Posted on 27 December 2013.
Google came out with an innovative product at an amazing price. For just $35 you can get a clever HDMI device to plug into your Hi-Def TV to receive broadcast video from nearly any wireless device in your home.
But as great as it is, it still sucks one approximate pail of floppy donkey dicks.
With this affordable device you can stream Hulu-Plus (not the real Hulu, but the one you have to pay for,) Pandora and YouTube. You can also stream anything that shows up on Google Chrome, which is nearly everything, save for a ton of the things you actually want.
If you have files saved locally to your hard drive, you might be disappointed when you try to play them. You can drag files and drop them in the address bar, and early tests said many files would work just fine.
There are literally zero files from the various cameras I’ve owned over the past few years that will play in Google Chrome. Many of the video files I get to review won’t play, which is a bummer.
I installed MyPlex to work around it, but it’s a weak workaround. It’s a tricky, mostly terrible interface. It tries to do too much without actually doing the one, basic thing you want it to. That’s no good, Google.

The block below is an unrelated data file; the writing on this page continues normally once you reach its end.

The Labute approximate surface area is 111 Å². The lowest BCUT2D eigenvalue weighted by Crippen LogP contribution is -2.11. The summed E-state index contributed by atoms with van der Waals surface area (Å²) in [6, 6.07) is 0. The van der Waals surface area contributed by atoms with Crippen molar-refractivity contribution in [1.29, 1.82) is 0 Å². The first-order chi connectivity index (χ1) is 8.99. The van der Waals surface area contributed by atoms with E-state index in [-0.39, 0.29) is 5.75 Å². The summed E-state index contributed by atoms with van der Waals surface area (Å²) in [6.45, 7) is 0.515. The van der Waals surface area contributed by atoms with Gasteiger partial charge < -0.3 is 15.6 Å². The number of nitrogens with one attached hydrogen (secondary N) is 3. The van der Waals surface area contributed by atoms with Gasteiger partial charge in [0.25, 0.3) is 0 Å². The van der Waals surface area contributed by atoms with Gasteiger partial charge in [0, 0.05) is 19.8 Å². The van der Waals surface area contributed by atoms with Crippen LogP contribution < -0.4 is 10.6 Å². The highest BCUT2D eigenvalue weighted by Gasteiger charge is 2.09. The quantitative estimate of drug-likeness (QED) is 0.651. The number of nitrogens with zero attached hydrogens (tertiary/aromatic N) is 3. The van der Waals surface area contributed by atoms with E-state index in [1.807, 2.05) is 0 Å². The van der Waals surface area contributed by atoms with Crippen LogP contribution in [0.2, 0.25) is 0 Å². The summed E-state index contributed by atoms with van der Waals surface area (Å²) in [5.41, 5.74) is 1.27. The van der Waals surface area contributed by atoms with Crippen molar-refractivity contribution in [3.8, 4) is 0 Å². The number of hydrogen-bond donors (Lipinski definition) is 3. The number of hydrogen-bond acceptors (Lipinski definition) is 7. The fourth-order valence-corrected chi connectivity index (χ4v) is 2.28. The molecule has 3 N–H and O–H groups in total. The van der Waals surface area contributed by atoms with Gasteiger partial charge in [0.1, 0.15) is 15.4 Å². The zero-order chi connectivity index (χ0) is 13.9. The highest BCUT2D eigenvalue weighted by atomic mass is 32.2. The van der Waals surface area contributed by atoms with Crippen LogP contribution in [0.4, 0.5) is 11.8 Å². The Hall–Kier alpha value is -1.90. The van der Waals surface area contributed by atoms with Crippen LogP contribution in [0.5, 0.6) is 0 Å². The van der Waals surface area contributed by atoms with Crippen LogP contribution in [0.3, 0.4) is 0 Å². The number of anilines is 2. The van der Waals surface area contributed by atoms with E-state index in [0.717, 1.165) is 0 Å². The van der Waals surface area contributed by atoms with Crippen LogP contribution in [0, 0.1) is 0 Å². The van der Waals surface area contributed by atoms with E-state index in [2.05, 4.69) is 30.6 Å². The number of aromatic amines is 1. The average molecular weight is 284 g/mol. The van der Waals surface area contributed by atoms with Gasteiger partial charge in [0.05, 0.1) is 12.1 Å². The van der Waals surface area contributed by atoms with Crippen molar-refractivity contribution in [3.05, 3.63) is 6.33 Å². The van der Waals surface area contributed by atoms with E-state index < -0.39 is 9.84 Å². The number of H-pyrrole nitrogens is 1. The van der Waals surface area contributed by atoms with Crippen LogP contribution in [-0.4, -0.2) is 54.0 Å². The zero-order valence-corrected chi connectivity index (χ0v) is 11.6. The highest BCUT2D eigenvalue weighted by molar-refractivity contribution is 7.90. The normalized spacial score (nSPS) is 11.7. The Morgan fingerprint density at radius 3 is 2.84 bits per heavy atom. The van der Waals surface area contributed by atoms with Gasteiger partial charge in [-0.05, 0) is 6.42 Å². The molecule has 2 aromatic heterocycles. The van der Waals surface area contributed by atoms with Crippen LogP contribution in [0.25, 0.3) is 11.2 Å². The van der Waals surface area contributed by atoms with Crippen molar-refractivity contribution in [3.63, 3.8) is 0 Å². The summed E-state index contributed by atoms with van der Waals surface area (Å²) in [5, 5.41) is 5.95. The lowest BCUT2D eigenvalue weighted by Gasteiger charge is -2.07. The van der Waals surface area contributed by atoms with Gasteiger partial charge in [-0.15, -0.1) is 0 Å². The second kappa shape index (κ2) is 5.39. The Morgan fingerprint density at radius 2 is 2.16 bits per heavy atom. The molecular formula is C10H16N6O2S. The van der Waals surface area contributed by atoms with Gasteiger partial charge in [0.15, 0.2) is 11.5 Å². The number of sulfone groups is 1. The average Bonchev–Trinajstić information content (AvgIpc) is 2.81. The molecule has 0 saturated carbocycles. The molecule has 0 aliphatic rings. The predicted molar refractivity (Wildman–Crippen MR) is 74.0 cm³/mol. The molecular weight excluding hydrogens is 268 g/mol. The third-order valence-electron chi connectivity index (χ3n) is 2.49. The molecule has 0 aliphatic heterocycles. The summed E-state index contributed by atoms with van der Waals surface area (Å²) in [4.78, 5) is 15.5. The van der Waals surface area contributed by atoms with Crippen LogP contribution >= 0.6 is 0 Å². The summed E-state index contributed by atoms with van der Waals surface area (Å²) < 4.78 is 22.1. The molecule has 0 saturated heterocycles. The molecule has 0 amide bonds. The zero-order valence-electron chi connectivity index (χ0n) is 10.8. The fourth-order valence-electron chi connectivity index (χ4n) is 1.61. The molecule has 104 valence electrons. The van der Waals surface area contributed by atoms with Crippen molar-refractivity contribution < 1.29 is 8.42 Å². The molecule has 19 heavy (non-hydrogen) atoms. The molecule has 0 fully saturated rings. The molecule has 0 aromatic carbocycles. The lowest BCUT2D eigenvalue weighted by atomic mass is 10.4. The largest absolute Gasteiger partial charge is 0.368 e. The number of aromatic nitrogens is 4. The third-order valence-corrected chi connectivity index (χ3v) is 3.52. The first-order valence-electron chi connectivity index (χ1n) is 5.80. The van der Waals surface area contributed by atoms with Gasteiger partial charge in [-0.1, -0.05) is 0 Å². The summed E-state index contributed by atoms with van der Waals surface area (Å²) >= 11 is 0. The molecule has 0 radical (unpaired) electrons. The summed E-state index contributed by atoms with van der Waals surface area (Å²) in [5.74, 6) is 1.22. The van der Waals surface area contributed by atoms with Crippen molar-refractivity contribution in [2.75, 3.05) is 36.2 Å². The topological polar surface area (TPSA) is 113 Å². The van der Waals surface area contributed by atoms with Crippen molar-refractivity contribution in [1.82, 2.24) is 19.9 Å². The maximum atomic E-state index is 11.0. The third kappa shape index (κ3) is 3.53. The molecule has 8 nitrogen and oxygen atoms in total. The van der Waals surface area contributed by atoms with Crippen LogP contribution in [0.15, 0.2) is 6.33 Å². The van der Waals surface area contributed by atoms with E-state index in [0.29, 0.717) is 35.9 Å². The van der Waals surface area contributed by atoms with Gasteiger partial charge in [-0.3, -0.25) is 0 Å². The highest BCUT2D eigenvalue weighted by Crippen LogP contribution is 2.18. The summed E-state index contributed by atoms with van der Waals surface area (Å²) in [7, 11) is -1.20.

In a perfect world, Google would make a local player that allows for browsing by folder. Short of that, they could just support a wider variety of files in the damn Chrome browser.
Maybe Google knows better than I that I don’t really want to see my family videos again, or the home videos my friends share with me. I can admit, these are likely painfully awful videos, but seriously, if there was just even a half-assed attempt to accept a reasonable range of modern filetypes, I’d rate this a must-buy device… but it doesn’t, so I can’t.
I’ll still say it’s pretty good, and that it’s something you should think about, but the market for it as of now is pretty limited. You have to be tech savvy, you have to only desire a narrow range of filetypes to be supported, and you have to be patient as hell, since it’s still equally buggy. Equally buggy as hell.
Disclaimer: Google didn’t give me a Chromecast, I bought it myself. The only thing they ever gave me in the 8-years I’ve been working with them was a free lava lamp for participating in a marketing test, and it died within a month. I can’t say I’m not in anyone’s pocket, but I’m definitely not in theirs.